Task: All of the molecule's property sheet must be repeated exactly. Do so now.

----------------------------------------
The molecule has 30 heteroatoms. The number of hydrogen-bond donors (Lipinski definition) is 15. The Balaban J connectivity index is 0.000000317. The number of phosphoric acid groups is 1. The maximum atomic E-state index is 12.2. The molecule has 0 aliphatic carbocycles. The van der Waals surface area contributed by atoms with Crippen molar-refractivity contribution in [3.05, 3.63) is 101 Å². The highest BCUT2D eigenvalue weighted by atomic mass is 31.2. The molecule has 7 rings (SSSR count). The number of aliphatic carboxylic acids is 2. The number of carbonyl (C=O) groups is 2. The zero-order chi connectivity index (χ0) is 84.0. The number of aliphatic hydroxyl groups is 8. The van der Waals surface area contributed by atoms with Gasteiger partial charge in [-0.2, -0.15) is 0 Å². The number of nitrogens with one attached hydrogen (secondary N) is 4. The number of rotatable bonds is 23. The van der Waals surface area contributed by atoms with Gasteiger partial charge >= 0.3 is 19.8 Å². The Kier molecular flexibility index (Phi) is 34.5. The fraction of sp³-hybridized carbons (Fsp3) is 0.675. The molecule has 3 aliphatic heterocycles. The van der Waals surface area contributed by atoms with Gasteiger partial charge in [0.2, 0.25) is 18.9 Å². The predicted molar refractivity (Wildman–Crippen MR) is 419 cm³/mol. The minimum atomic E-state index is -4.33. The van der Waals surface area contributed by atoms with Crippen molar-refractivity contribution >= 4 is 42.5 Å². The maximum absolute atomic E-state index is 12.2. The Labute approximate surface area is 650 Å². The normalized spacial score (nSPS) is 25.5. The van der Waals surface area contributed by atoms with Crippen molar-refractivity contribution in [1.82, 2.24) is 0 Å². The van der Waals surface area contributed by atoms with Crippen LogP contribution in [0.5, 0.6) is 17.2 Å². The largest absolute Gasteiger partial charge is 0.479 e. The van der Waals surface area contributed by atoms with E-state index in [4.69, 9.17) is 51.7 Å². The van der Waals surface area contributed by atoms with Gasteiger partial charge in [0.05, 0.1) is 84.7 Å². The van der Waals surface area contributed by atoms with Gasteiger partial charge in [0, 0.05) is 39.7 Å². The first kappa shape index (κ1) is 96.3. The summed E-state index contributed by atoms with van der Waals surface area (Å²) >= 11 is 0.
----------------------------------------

The molecule has 30 heteroatoms. The number of hydrogen-bond donors (Lipinski definition) is 15. The Balaban J connectivity index is 0.000000317. The number of phosphoric acid groups is 1. The maximum atomic E-state index is 12.2. The molecule has 0 aliphatic carbocycles. The van der Waals surface area contributed by atoms with Crippen molar-refractivity contribution in [3.05, 3.63) is 101 Å². The highest BCUT2D eigenvalue weighted by atomic mass is 31.2. The molecule has 7 rings (SSSR count). The number of aliphatic carboxylic acids is 2. The number of carbonyl (C=O) groups is 2. The zero-order chi connectivity index (χ0) is 84.0. The number of aliphatic hydroxyl groups is 8. The van der Waals surface area contributed by atoms with Gasteiger partial charge in [-0.2, -0.15) is 0 Å². The number of nitrogens with one attached hydrogen (secondary N) is 4. The number of rotatable bonds is 23. The van der Waals surface area contributed by atoms with Gasteiger partial charge >= 0.3 is 19.8 Å². The Kier molecular flexibility index (Phi) is 34.5. The fraction of sp³-hybridized carbons (Fsp3) is 0.675. The molecule has 3 aliphatic heterocycles. The van der Waals surface area contributed by atoms with Gasteiger partial charge in [0.2, 0.25) is 18.9 Å². The predicted molar refractivity (Wildman–Crippen MR) is 419 cm³/mol. The minimum atomic E-state index is -4.33. The van der Waals surface area contributed by atoms with Crippen molar-refractivity contribution >= 4 is 42.5 Å². The maximum absolute atomic E-state index is 12.2. The Labute approximate surface area is 650 Å². The normalized spacial score (nSPS) is 25.5. The van der Waals surface area contributed by atoms with Crippen molar-refractivity contribution in [1.82, 2.24) is 0 Å². The van der Waals surface area contributed by atoms with Crippen LogP contribution in [0.5, 0.6) is 17.2 Å². The largest absolute Gasteiger partial charge is 0.479 e. The van der Waals surface area contributed by atoms with E-state index in [4.69, 9.17) is 51.7 Å². The van der Waals surface area contributed by atoms with Gasteiger partial charge in [0.05, 0.1) is 84.7 Å². The van der Waals surface area contributed by atoms with Gasteiger partial charge in [0, 0.05) is 39.7 Å². The first kappa shape index (κ1) is 96.3. The summed E-state index contributed by atoms with van der Waals surface area (Å²) >= 11 is 0.